Perhaps we can get an understory tree to take the place of this flowering quince and a nearby forsythia that must have been planted before trees created so much shade. Now they are gangly and misshapen, reaching for the sun and not getting enough.
The columbine seem scarce. Whatever happened to them? Another thing for my list.
One can never have too many ferns, so I’ll keep my eye out for new ones to add.

I have circled the woods and am back where I started, at the sign my former work colleagues gave me when I retired. They had envisioned a different kind of stone, a less tomb-stone-looking one, but since the words had been cut into it, they couldn’t trade it in for another. I rather like seeing it here in this place, reminding me that no matter what thrives or falters, what lives or dies, this place is almost breathless with energy, held fast in the mystery of everything. While I like to believe I contribute to its beauty, in reality I have little power to cause anything to happen. I can only make space, both in myself and in the woods, and bear witness to all that is.

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  1. WenLo Maust on April 19, 2021 at 5:21 pm

    What a wonderful way with words, Kathy!! SO great! I also can’t wait to plant some plants/flowers! That’ll be much better than currently digging out weeds! ;<(

    • kathiekurtz on April 19, 2021 at 11:04 pm

      Yes, I too have spent days on weeds, but now I’m ready to plant and the weather isn’t. At least there are fewer weeds!

  2. Diane Puckett on April 19, 2021 at 7:05 pm

    Oh, I wish you lived next door so our gardens could become one. I snuck a tiny sprout of the Herb Robert you gave me in a pot of something else when we moved, and I know we will have it forever. Larry calls it “Stinky Bob”, but I still love it. I am grateful gardening season has returned, as it keeps me grounded and reasonably sane.

  3. kathiekurtz on April 19, 2021 at 11:06 pm

    That would be fun. I’d not need to worry about you letting ivy spread everywhere and I’m sure we’d figure out how to naturalize our shared space. Plus it would be fun to work together. We might even create some ceramic sculptures to add!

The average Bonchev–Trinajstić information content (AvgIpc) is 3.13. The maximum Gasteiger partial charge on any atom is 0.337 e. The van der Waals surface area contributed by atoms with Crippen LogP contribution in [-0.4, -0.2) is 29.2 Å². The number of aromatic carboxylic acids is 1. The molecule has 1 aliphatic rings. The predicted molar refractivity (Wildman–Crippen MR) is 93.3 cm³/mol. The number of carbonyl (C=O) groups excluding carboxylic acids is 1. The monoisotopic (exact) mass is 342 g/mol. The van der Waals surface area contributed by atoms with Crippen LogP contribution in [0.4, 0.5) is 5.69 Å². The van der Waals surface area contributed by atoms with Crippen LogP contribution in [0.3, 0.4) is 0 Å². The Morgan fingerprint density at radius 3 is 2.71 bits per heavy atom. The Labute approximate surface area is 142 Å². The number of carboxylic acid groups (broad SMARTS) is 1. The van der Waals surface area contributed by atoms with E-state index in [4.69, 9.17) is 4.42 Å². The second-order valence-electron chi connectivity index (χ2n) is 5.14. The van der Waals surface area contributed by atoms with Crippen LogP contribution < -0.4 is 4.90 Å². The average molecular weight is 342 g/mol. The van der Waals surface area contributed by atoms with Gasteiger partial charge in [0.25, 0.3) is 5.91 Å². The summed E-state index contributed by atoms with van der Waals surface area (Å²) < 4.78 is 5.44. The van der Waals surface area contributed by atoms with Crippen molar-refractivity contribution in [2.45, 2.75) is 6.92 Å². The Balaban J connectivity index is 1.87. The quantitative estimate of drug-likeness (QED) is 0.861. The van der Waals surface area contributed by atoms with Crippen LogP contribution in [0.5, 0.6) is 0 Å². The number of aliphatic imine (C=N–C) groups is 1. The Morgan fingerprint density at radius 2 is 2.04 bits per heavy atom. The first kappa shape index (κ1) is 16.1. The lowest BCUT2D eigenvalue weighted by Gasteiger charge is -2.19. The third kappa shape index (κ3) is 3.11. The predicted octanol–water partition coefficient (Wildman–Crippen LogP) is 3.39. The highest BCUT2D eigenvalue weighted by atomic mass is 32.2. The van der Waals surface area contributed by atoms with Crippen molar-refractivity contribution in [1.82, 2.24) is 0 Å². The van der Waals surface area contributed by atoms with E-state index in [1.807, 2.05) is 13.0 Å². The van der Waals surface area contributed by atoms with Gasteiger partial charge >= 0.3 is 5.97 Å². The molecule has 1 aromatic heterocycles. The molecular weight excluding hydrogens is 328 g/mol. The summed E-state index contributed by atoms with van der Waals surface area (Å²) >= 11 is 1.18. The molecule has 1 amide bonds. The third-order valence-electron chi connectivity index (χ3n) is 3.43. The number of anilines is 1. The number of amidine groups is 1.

4. Eunice Wenger on April 20, 2021 at 6:33 am

    Kathie, good morning. I’m afraid I haven’t been as patient as you with planting things. We will have freezing temps tonight and tomorrow night. I will be busy covering plants. I also wonder our woods looking for what has made it though the winter. Such a lovely time of anticipation.

  5. Eunice Wenger on April 20, 2021 at 6:35 am

    Wander instead of wonder.

  6. kathiekurtz on April 20, 2021 at 9:43 am

    Maybe it is both wander and wonder–it is for me. How these “fragile” shoots know to push up through the ground as the days grow longer and the temperature rises, it sounds cliched but only because we thoughtlessly brush over the wonder of it all and move into counting and measuring and making pragmatic lists, as if we were in charge.

  7. Donna Burkhart on April 20, 2021 at 10:16 am

    ………I lived my whole life as if I was in charge and then……… I love you, my friend, and can’t wait for you to come and wander with me the uncultivated wildness of who I am…….

  8. kathiekurtz on April 20, 2021 at 11:28 am

    I love you too and am eager to wander our jointly uncultivated wildernesses, the places that make life rich and bigger than we can ever begin to understand.

  9. willowoak520 on April 23, 2021 at 4:53 pm

    Wow! I just now found this long and deliciously descriptive dip into your gardening fever and photos! I have taken photos on walks, but they are still dormant. I wish I could stick with what I start… but indoor duties also call. I’m itching to get my flowers out, but perhaps tomorrow morning…. Thank you sharing!

  10. kathiekurtz on April 23, 2021 at 7:36 pm

    Thanks, Esther. I did go to the arboretum sale this morning, but wasn’t able to get a lot of what I wanted. After lunch I planted things and that always raises my spirits. I’ll start thinking of perennials next week.